Must bankers be bad?
By Dr Tom Cutterham, lecturer in United States History at the University of Birmingham
In this post Tom Cutterham discusses the moral complexities behind the University of Birmingham’s event ‘Must bankers be bad?’ Participants explored how bankers, from the 18th century to the present day, have understood the ethics of their work and learn about the key role the humanities must play in today’s banking climate.
Since the global financial crisis of 2007, the problem of ethics in the modern economy has felt ever-present. Where earlier scandals like the collapse of Barings Bank in 1995 seemed like the work of individual bad apples in a generally self-regulating financial ecology, we’re now much more inclined to think systemically. Is there an inherent instability in 21st century capitalism? Does the financial system drive the growth of massive inequality? Should governments do more to regulate that system—could they do so even if they wanted to?
‘Must bankers be bad?’ aimed to address these questions from a range of perspectives, within and beyond the humanities. It took place at Birmingham Impact Hub in Digbeth, near the city’s financial centre. We aim to take our research and ideas from the university campus into the heart of the city, to engage with citizens of Birmingham across all walks of life. Rather than a simple condemnation of Big Banking, we want to facilitate a nuanced conversation that might lead to new ideas, and grow shared understandings.
The starting-point for my own contribution was the life and letters of an 18th century financier—a transatlantic wheeler-dealer by the name of Daniel Parker. His story shows off how men and women at the dawn of global capitalism understood their ethical responsibilities, just when ideas about interest, virtue, and the meaning of credit were shaken by an age of revolutions and the take-off of industrial growth. Parker, like us, lived under the shadow of crisis, and like all good entrepreneurs, he took it as an opportunity. His way of handling the competing demands of friendship, honour, and self-interest can help us to navigate the dilemmas that similar figures face today, as well as to place them in the context of a world-spanning, centuries-old economic system.
If the 1780s were a moment of transition in the Atlantic economy, the 1980s were a coked-up, hypertrophied moment of expansion. Emma Barrett, my colleague in the History Department, works on the financial world during the so-called Big Bang under Margaret Thatcher. Her research uncovers how financial workers in the period constructed their identities and networks, including their feelings on the moral content of their working lives. Given the direct impact of the Big Bang era on today’s financial industry, Emma’s historical analysis could have important implications for the path we choose today.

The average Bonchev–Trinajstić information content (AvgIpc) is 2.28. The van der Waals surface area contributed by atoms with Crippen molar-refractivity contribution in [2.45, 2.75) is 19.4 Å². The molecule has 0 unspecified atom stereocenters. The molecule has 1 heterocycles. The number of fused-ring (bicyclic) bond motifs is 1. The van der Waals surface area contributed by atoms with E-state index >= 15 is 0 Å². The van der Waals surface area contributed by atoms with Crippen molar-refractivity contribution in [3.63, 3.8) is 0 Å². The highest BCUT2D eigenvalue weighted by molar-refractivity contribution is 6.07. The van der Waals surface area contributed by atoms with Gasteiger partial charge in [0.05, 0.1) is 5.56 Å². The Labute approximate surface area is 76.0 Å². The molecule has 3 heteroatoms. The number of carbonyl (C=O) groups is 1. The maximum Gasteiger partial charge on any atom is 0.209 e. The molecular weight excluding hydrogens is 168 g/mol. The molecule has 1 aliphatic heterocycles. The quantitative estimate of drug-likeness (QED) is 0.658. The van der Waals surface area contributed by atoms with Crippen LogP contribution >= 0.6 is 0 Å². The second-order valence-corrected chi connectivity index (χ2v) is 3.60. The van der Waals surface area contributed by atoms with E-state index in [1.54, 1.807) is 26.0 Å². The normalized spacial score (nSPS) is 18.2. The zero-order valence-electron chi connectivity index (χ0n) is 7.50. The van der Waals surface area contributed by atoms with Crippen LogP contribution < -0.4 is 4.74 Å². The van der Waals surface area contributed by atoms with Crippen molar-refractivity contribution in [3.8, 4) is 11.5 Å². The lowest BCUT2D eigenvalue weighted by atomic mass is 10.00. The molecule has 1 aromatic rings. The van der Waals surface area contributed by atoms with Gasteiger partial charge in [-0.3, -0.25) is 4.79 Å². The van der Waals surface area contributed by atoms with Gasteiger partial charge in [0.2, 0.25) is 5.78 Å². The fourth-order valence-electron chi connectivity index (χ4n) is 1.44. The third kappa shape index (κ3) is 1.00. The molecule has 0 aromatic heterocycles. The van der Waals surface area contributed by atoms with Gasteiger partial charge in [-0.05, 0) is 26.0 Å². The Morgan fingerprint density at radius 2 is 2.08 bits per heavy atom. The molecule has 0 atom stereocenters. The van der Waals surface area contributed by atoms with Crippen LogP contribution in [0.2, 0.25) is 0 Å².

Historical approaches to these issues aren’t the only way humanities can help though. Yan Huo, a philosopher and research fellow at the University of Birmingham’s new Centre for Responsible Business, added to the picture with her study of contemporary finance-workers’ own reflections on virtue and character. Her work also contributes an international perspective, putting Confucian philosophy in conversation with western moral traditions. If we can see ethics as a cultural and historical artefact, we might be better able to rethink its role in building a better world—both within and beyond the finance sector.
The questions at the heart of this discussion hinge, ultimately, on the fraught relationship between the individual and larger social structures, including the global economy itself. Is a system only as good, or as bad, as the people who are part of it? Or can certain forms of power and relationship lead even good people to do bad things? What is it we want from financial systems in the first place, and how can we change the way they function? We know these questions can’t be solved in an afternoon—but we believe that without the humanities, they could not be solved at all.